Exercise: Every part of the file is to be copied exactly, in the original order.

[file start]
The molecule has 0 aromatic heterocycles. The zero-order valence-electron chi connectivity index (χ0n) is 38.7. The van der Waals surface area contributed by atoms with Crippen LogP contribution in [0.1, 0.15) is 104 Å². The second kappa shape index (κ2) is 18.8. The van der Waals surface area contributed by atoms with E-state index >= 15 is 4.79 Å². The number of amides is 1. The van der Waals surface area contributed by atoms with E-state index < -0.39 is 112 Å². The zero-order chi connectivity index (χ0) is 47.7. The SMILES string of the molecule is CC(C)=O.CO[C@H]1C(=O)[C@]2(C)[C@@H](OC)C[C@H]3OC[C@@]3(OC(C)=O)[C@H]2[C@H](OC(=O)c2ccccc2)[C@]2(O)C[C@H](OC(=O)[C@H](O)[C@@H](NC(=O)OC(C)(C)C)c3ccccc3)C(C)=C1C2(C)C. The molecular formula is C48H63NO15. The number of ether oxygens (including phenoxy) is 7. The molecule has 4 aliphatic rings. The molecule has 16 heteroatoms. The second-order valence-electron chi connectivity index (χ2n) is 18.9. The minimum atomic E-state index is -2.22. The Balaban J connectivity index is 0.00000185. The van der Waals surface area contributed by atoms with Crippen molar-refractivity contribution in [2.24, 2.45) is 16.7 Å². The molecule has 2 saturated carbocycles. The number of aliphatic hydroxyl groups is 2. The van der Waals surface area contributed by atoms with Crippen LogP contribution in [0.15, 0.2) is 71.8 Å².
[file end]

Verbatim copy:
The molecule has 0 aromatic heterocycles. The zero-order valence-electron chi connectivity index (χ0n) is 38.7. The van der Waals surface area contributed by atoms with Crippen LogP contribution in [0.1, 0.15) is 104 Å². The second kappa shape index (κ2) is 18.8. The van der Waals surface area contributed by atoms with E-state index >= 15 is 4.79 Å². The number of amides is 1. The van der Waals surface area contributed by atoms with E-state index < -0.39 is 112 Å². The zero-order chi connectivity index (χ0) is 47.7. The SMILES string of the molecule is CC(C)=O.CO[C@H]1C(=O)[C@]2(C)[C@@H](OC)C[C@H]3OC[C@@]3(OC(C)=O)[C@H]2[C@H](OC(=O)c2ccccc2)[C@]2(O)C[C@H](OC(=O)[C@H](O)[C@@H](NC(=O)OC(C)(C)C)c3ccccc3)C(C)=C1C2(C)C. The molecular formula is C48H63NO15. The number of ether oxygens (including phenoxy) is 7. The molecule has 4 aliphatic rings. The molecule has 16 heteroatoms. The second-order valence-electron chi connectivity index (χ2n) is 18.9. The minimum atomic E-state index is -2.22. The Balaban J connectivity index is 0.00000185. The van der Waals surface area contributed by atoms with Crippen molar-refractivity contribution in [2.24, 2.45) is 16.7 Å². The molecule has 2 saturated carbocycles. The number of aliphatic hydroxyl groups is 2. The van der Waals surface area contributed by atoms with Crippen LogP contribution in [0.15, 0.2) is 71.8 Å².